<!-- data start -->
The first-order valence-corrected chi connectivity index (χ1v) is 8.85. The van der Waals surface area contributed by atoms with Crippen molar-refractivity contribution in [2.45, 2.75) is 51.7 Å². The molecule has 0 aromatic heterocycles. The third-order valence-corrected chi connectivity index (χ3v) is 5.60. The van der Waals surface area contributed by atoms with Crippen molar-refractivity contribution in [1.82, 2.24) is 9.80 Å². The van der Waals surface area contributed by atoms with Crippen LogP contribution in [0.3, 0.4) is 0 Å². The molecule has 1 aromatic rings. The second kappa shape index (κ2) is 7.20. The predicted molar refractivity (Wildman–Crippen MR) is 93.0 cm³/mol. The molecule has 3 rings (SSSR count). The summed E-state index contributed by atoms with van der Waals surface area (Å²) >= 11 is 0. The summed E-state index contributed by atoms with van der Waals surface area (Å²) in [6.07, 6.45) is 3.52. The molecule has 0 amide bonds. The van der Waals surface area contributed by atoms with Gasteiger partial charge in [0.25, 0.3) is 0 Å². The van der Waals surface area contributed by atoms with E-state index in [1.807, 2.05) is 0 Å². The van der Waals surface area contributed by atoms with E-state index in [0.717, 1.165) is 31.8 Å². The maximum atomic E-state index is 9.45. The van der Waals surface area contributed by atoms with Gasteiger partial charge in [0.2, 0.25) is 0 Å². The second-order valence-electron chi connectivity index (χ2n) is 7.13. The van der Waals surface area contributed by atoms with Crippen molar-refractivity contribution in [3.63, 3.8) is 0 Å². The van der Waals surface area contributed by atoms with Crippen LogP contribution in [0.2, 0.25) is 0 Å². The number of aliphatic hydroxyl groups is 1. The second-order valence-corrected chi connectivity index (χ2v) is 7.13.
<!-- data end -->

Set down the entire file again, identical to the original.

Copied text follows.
The first-order valence-corrected chi connectivity index (χ1v) is 8.85. The van der Waals surface area contributed by atoms with Crippen molar-refractivity contribution in [2.45, 2.75) is 51.7 Å². The molecule has 0 aromatic heterocycles. The third-order valence-corrected chi connectivity index (χ3v) is 5.60. The van der Waals surface area contributed by atoms with Crippen molar-refractivity contribution in [1.82, 2.24) is 9.80 Å². The van der Waals surface area contributed by atoms with Crippen LogP contribution in [0.3, 0.4) is 0 Å². The molecule has 1 aromatic rings. The second kappa shape index (κ2) is 7.20. The predicted molar refractivity (Wildman–Crippen MR) is 93.0 cm³/mol. The molecule has 3 rings (SSSR count). The summed E-state index contributed by atoms with van der Waals surface area (Å²) >= 11 is 0. The summed E-state index contributed by atoms with van der Waals surface area (Å²) in [6.07, 6.45) is 3.52. The molecule has 0 amide bonds. The van der Waals surface area contributed by atoms with Gasteiger partial charge in [0.25, 0.3) is 0 Å². The van der Waals surface area contributed by atoms with E-state index in [1.807, 2.05) is 0 Å². The van der Waals surface area contributed by atoms with E-state index in [0.717, 1.165) is 31.8 Å². The maximum atomic E-state index is 9.45. The van der Waals surface area contributed by atoms with Gasteiger partial charge in [0.2, 0.25) is 0 Å². The second-order valence-electron chi connectivity index (χ2n) is 7.13. The van der Waals surface area contributed by atoms with Crippen molar-refractivity contribution in [3.63, 3.8) is 0 Å². The van der Waals surface area contributed by atoms with Crippen LogP contribution in [0.2, 0.25) is 0 Å². The number of aliphatic hydroxyl groups is 1. The second-order valence-corrected chi connectivity index (χ2v) is 7.13.